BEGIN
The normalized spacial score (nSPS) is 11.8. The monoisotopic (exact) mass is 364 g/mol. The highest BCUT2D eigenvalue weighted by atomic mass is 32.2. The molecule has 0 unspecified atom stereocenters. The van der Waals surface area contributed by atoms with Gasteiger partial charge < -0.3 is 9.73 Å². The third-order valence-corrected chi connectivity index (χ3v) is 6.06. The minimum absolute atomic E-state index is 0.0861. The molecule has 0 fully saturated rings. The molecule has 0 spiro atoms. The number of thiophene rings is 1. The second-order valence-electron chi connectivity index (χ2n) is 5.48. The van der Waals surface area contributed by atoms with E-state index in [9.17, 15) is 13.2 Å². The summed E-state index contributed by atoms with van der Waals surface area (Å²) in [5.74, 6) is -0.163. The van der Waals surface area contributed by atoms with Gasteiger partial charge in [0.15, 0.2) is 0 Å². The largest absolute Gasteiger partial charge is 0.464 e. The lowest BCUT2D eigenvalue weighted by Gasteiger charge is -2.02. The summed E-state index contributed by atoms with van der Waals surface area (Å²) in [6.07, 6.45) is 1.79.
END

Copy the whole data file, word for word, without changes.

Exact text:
The normalized spacial score (nSPS) is 11.8. The monoisotopic (exact) mass is 364 g/mol. The highest BCUT2D eigenvalue weighted by atomic mass is 32.2. The molecule has 0 unspecified atom stereocenters. The van der Waals surface area contributed by atoms with Gasteiger partial charge < -0.3 is 9.73 Å². The third-order valence-corrected chi connectivity index (χ3v) is 6.06. The minimum absolute atomic E-state index is 0.0861. The molecule has 0 fully saturated rings. The molecule has 0 spiro atoms. The number of thiophene rings is 1. The second-order valence-electron chi connectivity index (χ2n) is 5.48. The van der Waals surface area contributed by atoms with E-state index in [9.17, 15) is 13.2 Å². The summed E-state index contributed by atoms with van der Waals surface area (Å²) in [5.74, 6) is -0.163. The van der Waals surface area contributed by atoms with Gasteiger partial charge in [0.15, 0.2) is 0 Å². The largest absolute Gasteiger partial charge is 0.464 e. The lowest BCUT2D eigenvalue weighted by Gasteiger charge is -2.02. The summed E-state index contributed by atoms with van der Waals surface area (Å²) in [6.07, 6.45) is 1.79.